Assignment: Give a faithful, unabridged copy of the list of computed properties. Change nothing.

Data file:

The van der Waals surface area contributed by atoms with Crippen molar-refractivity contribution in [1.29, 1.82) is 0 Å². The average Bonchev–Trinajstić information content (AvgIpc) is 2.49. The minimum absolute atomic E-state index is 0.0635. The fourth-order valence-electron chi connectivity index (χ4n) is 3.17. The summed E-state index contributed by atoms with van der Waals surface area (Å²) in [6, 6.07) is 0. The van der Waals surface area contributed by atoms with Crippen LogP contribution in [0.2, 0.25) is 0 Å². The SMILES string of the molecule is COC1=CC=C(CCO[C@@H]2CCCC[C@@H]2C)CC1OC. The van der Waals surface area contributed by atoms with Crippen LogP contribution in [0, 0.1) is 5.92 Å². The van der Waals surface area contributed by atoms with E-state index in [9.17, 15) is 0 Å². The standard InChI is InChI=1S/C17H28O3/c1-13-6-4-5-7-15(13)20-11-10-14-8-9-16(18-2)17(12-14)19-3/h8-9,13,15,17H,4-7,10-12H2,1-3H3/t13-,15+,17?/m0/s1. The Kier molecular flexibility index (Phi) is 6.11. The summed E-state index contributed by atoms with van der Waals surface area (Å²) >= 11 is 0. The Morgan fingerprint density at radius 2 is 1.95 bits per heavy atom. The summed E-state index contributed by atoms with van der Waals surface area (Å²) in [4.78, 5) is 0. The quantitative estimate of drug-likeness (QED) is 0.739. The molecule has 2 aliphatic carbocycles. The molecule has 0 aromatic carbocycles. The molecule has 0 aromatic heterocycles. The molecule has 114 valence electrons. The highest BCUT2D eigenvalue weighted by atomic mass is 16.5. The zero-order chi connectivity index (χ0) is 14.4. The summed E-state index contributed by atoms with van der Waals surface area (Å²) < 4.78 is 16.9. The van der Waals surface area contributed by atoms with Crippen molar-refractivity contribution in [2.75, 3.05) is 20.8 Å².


The van der Waals surface area contributed by atoms with Crippen molar-refractivity contribution in [1.29, 1.82) is 0 Å². The average Bonchev–Trinajstić information content (AvgIpc) is 2.49. The minimum absolute atomic E-state index is 0.0635. The fourth-order valence-electron chi connectivity index (χ4n) is 3.17. The summed E-state index contributed by atoms with van der Waals surface area (Å²) in [6, 6.07) is 0. The van der Waals surface area contributed by atoms with Crippen LogP contribution in [0.2, 0.25) is 0 Å². The SMILES string of the molecule is COC1=CC=C(CCO[C@@H]2CCCC[C@@H]2C)CC1OC. The van der Waals surface area contributed by atoms with Crippen LogP contribution in [0, 0.1) is 5.92 Å². The van der Waals surface area contributed by atoms with E-state index in [9.17, 15) is 0 Å². The standard InChI is InChI=1S/C17H28O3/c1-13-6-4-5-7-15(13)20-11-10-14-8-9-16(18-2)17(12-14)19-3/h8-9,13,15,17H,4-7,10-12H2,1-3H3/t13-,15+,17?/m0/s1. The Kier molecular flexibility index (Phi) is 6.11. The summed E-state index contributed by atoms with van der Waals surface area (Å²) >= 11 is 0. The Morgan fingerprint density at radius 2 is 1.95 bits per heavy atom. The summed E-state index contributed by atoms with van der Waals surface area (Å²) in [4.78, 5) is 0. The quantitative estimate of drug-likeness (QED) is 0.739. The molecule has 2 aliphatic carbocycles. The molecule has 0 aromatic carbocycles. The molecule has 0 aromatic heterocycles. The molecule has 114 valence electrons. The highest BCUT2D eigenvalue weighted by atomic mass is 16.5. The zero-order chi connectivity index (χ0) is 14.4. The summed E-state index contributed by atoms with van der Waals surface area (Å²) < 4.78 is 16.9. The van der Waals surface area contributed by atoms with Crippen molar-refractivity contribution in [2.75, 3.05) is 20.8 Å².